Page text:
Ex-Pompton Lakes Mayor Keeps Up Contamination Fight

POMPTON LAKES, N.J. -- Former Mayor Jack Sinsimer may have moved to South Carolina, but he left his heart in Pompton Lakes, which is why he based his first novel on chemical contamination at the DuPont munitions plant -- and returned there to help residents continue a decades-long fight to clean it up.

Former Pompton Lakes Mayor Jack Sinsimer
Former Pompton Lakes Mayor Jack Sinsimer Photo Credit: Michael Sinsimer

Sinsimer recently published "The Brook," which centers on a corrupt corporate cover-up accidentally discovered by -- who else? -- a small-town mayor.

He then set out on a book signing tour, with a stop in Pompton Lakes.

"The fact alone that former Mayor Sinsimer, long retired, would take the time to come back to Pompton after moving away to bring his book and his knowledge of the contamination situation here should be a major testament to our town council of the enormous tra[g]edy...brought to our town.," wrote resident Anne Tacinelli.

Sinsimer won the mayoralty in an upset in 1988, then stumbled on DEP reports from DuPont on contamination of Pompton Lake and Acid Brook from the plant in the Ramapo Mountains above.

“The more I read, the more scared I got," Sinsimer told NJ Spotlight. "I realized that when I had been out campaigning, I met a lot of people with weird illnesses in those neighborhoods (below)."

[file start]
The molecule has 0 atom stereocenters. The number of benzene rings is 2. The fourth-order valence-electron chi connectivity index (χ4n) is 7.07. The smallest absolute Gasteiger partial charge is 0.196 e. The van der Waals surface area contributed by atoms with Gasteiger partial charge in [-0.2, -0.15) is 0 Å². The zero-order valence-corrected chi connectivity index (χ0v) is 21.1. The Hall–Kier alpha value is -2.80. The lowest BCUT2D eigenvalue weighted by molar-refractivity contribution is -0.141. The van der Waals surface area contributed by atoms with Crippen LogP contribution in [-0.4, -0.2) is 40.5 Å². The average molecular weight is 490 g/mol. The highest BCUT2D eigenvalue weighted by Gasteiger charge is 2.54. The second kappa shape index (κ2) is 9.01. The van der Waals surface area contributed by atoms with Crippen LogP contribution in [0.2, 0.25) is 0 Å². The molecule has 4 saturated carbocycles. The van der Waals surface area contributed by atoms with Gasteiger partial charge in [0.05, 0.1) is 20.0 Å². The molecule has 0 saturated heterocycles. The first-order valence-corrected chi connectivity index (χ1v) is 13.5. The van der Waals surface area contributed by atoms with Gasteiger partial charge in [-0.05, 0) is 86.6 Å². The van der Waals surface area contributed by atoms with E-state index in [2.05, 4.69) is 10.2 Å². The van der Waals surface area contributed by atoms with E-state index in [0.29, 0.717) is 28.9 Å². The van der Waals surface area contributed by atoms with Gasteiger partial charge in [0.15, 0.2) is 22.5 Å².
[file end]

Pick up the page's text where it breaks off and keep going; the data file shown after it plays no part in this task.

Sinsimer said he'd become a Silkwood, of sorts, receiving death threats, finding his tires slashed and more.

DuPont, which had been the borough's largest employer for decades, closed the plant more than 20 years ago. Contaminated soil eventually was removed and a groundwater treatment system installed. But it moved slowly.

Then, in 2008, a chemical “plume” that released toxic vapors was discovered beneath 500 homes. A year later, state health officials confirmed a “cancer cluster” among residents.

After retiring as a computer executive and heading South, Sinsimer began teaching English. He told NJ Spotlight that he also found friends dying of pancreatic cancer "and other exotic illnesses."

Sinsimer said he began compiling a database and recast what had been a memoir into non-fiction.

Earlier this year, under EPA orders to expand dredging of contaminated sediment from Pompton Lake, DuPont transferred responsibility to a spinoff company.

“When I heard that, I knew I had to come [back]," Sinsimer told NJ Spotlight.

“My advice to the general public," he told the web site, "is to wake up about what’s going on around you and pay more attention to what’s affecting your health.”

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